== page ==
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Date: 2018-05-26 08:26:25
Adrian Ghenie

Jungles in Paris

Adrian Ghenie

The title of this exhibition “Jungles in Paris” has been borrowed from the Henri Rousseau exhibition at Tate Modern in 2005-06 (later show at Grand Palais, Paris and National Gallery, Washington). The visual tension created by the juxtaposition of two seemingly disparate environments (the sophisticated urban Paris versus the exotic wild untethered jungle) is the foundation for Ghenie’s new body of work.

Henri Rousseau’s (1844 – 1910) detached treatment of surface composed of flat, juxtaposed and overlapping planes and grids, foreshadowed many aspects of Modernism, have long fascinated Ghenie who regards him as “the first abstract painter”. The self-taught Rousseau had a cult following, greatly revered by many of the avant-garde artistic figures of the time such as Picasso, Brancusi, Delaunay and Apollinaire, who openly admired his uniquely naive paintings.

Ghenie’s fascination with the texture of the subjects and objects that he chooses to paint is as potent as ever in this new body of work. “It is never the motif that interests me but always the texture of my subjects and how the transformation of this texture over time can tells a secret narrative”, says Ghenie.

A vivid palette of turquoises, yellows and greens set against earthy tones of brown, ochre and bone capture the heat and light of the forest or jungle. Finger-like tendrils of vermilion red and cadmium yellow crawl in and over the surface of sophisticatedly composed paintings. Sometimes hidden in the landscape or foliage, wild beasts, strange animals and decaying carcasses shape-shift, in and out of focus. It is also the presence of mankind and urbanisation that disrupts the wilderness. A toxic yellow rusting gas pipe, the corrugated iron fence of a favela, plumes of acrid smoke and even the “mushroom cloud” of an atomic bomb create a friction not just conceptually but also in their textural contrast. It is the interface between nature and the toxic footprint of mankind that creates the uneasy tension expressed in Ghenie’s work. The viewer is simultaneously seduced by his painterly technique and luscious use of colour and unsettled by the physiological darkness emanating from the pictures.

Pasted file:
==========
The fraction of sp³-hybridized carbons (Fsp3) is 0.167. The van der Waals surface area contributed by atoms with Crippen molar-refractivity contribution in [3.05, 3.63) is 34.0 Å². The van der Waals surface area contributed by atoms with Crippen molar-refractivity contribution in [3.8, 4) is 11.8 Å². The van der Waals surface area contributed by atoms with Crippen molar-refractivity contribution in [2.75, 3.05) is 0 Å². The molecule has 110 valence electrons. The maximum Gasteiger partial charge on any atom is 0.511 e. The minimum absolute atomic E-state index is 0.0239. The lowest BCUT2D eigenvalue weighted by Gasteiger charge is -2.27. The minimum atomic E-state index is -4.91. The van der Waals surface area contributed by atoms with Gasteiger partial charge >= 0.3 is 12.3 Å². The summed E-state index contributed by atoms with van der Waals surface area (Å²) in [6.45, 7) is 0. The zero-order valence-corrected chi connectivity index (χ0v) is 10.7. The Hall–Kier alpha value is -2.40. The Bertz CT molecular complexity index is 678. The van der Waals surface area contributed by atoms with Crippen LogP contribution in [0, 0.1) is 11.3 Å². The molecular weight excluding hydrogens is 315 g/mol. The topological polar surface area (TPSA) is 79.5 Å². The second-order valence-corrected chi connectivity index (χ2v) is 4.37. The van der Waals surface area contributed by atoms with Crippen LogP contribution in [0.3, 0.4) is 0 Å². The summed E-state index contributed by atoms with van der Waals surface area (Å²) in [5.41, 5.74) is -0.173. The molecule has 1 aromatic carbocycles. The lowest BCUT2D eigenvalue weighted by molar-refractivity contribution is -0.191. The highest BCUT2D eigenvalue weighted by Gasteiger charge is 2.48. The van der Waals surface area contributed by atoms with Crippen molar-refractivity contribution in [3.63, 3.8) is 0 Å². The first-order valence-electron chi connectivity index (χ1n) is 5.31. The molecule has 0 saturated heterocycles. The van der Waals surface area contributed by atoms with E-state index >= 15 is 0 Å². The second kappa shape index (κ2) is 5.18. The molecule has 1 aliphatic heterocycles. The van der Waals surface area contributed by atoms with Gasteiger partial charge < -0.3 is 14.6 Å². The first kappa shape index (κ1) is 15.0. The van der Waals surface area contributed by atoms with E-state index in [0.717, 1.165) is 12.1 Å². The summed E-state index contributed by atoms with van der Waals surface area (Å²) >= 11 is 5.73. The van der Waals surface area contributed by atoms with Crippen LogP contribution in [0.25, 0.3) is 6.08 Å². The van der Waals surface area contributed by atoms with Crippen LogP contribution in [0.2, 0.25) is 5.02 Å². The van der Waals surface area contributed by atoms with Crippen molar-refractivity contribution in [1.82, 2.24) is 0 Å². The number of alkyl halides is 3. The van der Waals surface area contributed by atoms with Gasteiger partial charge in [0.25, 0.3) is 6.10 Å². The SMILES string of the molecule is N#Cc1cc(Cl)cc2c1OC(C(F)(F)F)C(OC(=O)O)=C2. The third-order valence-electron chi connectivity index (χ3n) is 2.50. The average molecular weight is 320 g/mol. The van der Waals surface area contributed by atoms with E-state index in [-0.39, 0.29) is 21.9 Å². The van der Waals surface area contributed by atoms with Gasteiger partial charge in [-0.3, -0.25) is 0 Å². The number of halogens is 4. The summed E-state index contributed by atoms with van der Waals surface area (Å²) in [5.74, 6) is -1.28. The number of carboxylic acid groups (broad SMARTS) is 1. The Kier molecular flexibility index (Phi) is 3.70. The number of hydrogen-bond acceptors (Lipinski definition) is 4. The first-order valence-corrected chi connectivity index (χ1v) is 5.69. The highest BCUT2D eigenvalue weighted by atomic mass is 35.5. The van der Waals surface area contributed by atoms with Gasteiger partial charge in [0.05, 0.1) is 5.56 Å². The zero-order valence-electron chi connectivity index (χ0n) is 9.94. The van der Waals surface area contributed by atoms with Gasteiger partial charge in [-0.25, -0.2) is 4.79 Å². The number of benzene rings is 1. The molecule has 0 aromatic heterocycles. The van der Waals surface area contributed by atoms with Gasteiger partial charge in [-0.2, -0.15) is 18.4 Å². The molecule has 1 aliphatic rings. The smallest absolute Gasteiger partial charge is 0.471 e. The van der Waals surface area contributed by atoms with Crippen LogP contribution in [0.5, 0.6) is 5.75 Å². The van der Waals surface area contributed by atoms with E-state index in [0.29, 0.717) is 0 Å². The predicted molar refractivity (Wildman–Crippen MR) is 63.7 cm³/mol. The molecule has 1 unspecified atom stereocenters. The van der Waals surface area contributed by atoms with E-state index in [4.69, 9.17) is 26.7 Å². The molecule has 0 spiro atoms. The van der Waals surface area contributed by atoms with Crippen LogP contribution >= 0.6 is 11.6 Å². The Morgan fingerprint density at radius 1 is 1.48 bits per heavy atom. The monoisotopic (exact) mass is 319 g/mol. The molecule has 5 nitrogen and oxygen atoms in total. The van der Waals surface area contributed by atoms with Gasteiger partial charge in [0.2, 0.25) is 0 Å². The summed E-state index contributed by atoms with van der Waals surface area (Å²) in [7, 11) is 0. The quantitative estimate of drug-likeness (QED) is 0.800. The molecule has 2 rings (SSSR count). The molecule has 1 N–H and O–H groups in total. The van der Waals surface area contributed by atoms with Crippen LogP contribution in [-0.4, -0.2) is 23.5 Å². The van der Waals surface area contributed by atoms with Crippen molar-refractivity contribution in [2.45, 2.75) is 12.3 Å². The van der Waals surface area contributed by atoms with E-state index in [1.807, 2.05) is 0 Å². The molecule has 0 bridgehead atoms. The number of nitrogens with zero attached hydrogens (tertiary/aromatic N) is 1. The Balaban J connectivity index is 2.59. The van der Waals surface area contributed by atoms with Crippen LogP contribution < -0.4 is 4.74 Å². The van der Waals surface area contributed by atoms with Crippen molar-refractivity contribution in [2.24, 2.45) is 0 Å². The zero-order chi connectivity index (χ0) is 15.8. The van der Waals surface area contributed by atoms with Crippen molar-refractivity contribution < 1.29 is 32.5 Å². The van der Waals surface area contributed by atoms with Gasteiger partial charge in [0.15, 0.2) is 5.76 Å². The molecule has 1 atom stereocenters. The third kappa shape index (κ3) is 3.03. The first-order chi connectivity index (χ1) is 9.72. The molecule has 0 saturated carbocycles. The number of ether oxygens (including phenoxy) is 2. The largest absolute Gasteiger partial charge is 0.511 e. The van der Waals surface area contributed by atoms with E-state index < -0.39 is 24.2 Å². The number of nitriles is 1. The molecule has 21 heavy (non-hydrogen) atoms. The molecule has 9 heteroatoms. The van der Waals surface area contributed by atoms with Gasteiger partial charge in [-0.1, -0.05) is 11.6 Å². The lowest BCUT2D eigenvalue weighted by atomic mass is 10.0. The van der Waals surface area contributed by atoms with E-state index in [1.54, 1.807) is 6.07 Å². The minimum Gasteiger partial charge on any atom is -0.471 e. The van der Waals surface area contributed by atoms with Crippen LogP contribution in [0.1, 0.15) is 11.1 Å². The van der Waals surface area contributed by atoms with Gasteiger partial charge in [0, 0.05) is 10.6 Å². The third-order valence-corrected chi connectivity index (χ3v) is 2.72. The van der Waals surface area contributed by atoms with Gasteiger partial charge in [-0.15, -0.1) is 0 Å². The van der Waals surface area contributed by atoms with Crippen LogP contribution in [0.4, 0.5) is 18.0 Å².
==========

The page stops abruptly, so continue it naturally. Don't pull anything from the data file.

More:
A group of nine related collages on paper will also be on view. The technique of collage is crucial to understand Ghenie’s practice. Sourced from the Internet and printed in his studio, images as diverse as animal fur, the scales of a putrefying fish, mushroom gills and the glossy surface of mucus membranes, each chosen for their specific textures, become the building blocks for Ghenie’s compositions. Each painting begins with a collage. Form, composition, texture and tone are rigorously investigated in these small, vivid artworks, which are the starting point for his larger canvases.

A group of large-scale grisaille charcoal drawings will be shown in the upstairs gallery. While he is an artist known for his painterly technique and his use of colour, with his new series of charcoals he reveals his skills as a draughtsman and introduces a new field for expression. It is the spontaneity of using charcoal on paper that he found liberating as the process of his paintings is highly pre-prepared and controlled.


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